October 23rd, 2017
Sorry but it’s been a week since I’ve blogged. Life has been so lazy here, I have got into a daily routine that didn’t include writing. We wake up between 9-10:00 am and either order the house breakfast which is inexpensive, delicious and huge or just make ourselves some toast and tea.
Sometimes we walk down to the bakery for a pastry and a coffee. I have an espresso and Kim has an orange juice or a latte. I must say I am becoming addicted to a good espresso.
We are down at the beach by noon. So far we have had beautiful, warm sunny days everyday we have been here in Paros. The water is warm, and our skin is now dark brown. Kim’s toes sometimes match the teal colour of the water. Thanks Andi Wong!
We have rented a car twice now. Both times we have found our way to this beautiful beach in Aliki. This is a small village on the south of the island. One time we went over to the island of Antiparos. There wasn’t much to see there and most of the tourist trade and restaurants were closed down, but it was very inexpensive (€10 included both of us and our car) so it was a cheap way to get out on the water. Car rentals here are also inexpensive. €20 gets us an old Fiat Panda that runs well, but isn’t a well made car. It’s neither fast or classy, but it starts every time and gets us where we want to go.
We hang around the beach and swim, tan and read our Kindles. Here’s me getting creative and building a rock tower. There are few people on the beach. There is a yoga conference in town that has attracted a lot of young ladies to our village to get their yoga certification. They also join us at the beach. People here are pretty friendly, and we have met a number of folks from Canada, the US and an Auzzie or two as well. We leave the beach around 5:00 to get showered and ready for dinner.
Here is the terrace at our villa.
Here is the view from our terrace.
Dinner is always after the sun has set so we love sitting on our terrace and watching the sun set. For those of you who stop by our place to look at pictures of our trip we have close to a bazillion Greek sunset shots. Everyone more beautiful than the one before it.
Our walk into town is about 10-15 minutes depending where we go for dinner. Our walk there includes having to walk about 5-6 stories down an old uneven cement stairway. Dinner is usually served 7:30-8:00. We are often the first ones in a restaurant as the rest of the village eats much later. We don’t mind though as we always get good service and the best seats in the house. There are only 12 restaurants in our village that are open and they all serve delicious food. I think we have been to all the ones that serve full dinners. I have been freaking out on the delicious lamb they serve here. Over the past week, I had an amazing lamb stew, a baked lamb wrapped in grape leaves and a roast lamb that you could cut with your fork. These people all know how to cook. Tipping is appreciated but not mandatory. The average is 2-3 Euros for an expensive dinner. This is less than 10%. We had one waiter who was very nice and he refused our tip. He said no he enjoyed serving us. I insisted and he refused again. I told him I wanted to at least buy him a beer or a glass of wine for after his shift. He laughed and said thank you, but no. We always start our meal with a fresh Greek salad, bread, olives, tatziki, and whatever looks good on the menu. We had some fabulous dolmades, which are rice, spices and stuff wrapped in grape leaves.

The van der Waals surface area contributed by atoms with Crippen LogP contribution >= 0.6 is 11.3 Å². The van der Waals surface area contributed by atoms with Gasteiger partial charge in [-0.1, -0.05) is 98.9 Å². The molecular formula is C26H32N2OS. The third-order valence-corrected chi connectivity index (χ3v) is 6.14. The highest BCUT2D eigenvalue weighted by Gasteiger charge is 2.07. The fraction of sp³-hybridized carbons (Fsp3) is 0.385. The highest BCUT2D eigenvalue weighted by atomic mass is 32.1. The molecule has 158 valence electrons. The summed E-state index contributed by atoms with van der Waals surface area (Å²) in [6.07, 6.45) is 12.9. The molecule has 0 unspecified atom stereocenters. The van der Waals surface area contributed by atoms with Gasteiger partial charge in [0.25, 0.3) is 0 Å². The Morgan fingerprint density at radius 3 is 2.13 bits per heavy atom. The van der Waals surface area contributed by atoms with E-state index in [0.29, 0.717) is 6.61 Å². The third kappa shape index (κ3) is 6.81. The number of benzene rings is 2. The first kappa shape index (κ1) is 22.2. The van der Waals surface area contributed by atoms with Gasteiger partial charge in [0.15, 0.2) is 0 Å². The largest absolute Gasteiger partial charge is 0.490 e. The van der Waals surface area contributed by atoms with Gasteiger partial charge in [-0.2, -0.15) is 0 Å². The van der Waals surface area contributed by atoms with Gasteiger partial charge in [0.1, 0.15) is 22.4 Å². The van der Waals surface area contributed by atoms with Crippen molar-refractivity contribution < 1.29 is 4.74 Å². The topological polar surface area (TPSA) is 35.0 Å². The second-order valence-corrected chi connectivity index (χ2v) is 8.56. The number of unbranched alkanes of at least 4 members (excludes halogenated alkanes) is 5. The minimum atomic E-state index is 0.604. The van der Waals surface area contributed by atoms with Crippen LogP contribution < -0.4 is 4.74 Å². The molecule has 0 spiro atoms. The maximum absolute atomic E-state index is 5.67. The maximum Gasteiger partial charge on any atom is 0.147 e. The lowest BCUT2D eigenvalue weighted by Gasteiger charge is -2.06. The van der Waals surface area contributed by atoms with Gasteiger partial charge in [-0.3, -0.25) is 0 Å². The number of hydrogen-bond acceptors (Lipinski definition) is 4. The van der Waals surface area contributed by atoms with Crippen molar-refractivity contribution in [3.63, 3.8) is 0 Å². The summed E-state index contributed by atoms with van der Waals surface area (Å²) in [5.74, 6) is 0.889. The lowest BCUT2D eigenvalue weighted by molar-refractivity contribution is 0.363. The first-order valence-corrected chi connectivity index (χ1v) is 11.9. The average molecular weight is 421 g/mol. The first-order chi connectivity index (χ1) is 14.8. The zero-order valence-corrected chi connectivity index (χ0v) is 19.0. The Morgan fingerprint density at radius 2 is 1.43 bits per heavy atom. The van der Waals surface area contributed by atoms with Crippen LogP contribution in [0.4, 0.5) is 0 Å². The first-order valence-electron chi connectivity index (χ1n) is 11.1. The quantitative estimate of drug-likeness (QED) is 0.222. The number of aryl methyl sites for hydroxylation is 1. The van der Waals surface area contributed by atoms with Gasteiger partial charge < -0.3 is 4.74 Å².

After dinner we walk home and check out our Facebook and emails. If people are online FB we try to give them a FaceTime call. This doesn’t work out all of the time, but it’s nice to chat with those of you who are there. We are home about 10:00pm and with a ten hour time difference that makes it noon in BC. Look for us on FB at the that time.
We can’t always respond some evenings our internet is almost non-existent.
Tonight, Monday, Oct 23, we had read the weather report and were expecting a rain storm, but we needed to eat so we wandered into town and stopped at this little place where the sell gyros and salads. We had our usual Greek salad and a couple of chicken gyros. While the meal was delicious, we were eating outdoors. The rain started to fall and the lightning and thunder started. We were almost finished eating so we paid our bill, took a last mouthful and quickly made our way home.
The harbour on a nice night.
The lightning thunder was happening big time and the wind was howling so loud through the rigging of the fishing boats in the harbour, that it almost sounded like a number of police sirens of all different pitches. To top it off the transformer on top of one of the power poles was shorting out in the rain and electrical sparks or arching was cause a little light show above our heads. It was right out of a classical horror movie. We made it home safely without getting hit by lightning or attacked by Freddy Kruger and sat in our under covered alcove in front of our villa. We were both excited as we love to watch thunder storms. It’s something we used to do when we lived in our 20th floor apartment when we were first married and then again when we lived in China. After 3-4 more lightning strikes, the storm quietly retreated into the night and the rain stopped and the show was over. They are calling for more stormy weather in the next two days which is a little unnerving as we have to make a four and a half hour ferry ride from Paros to Athens on Wednesday. If they cancel the crossing, we miss our flight to Paris the next day. Here’s hoping for a calm crossing.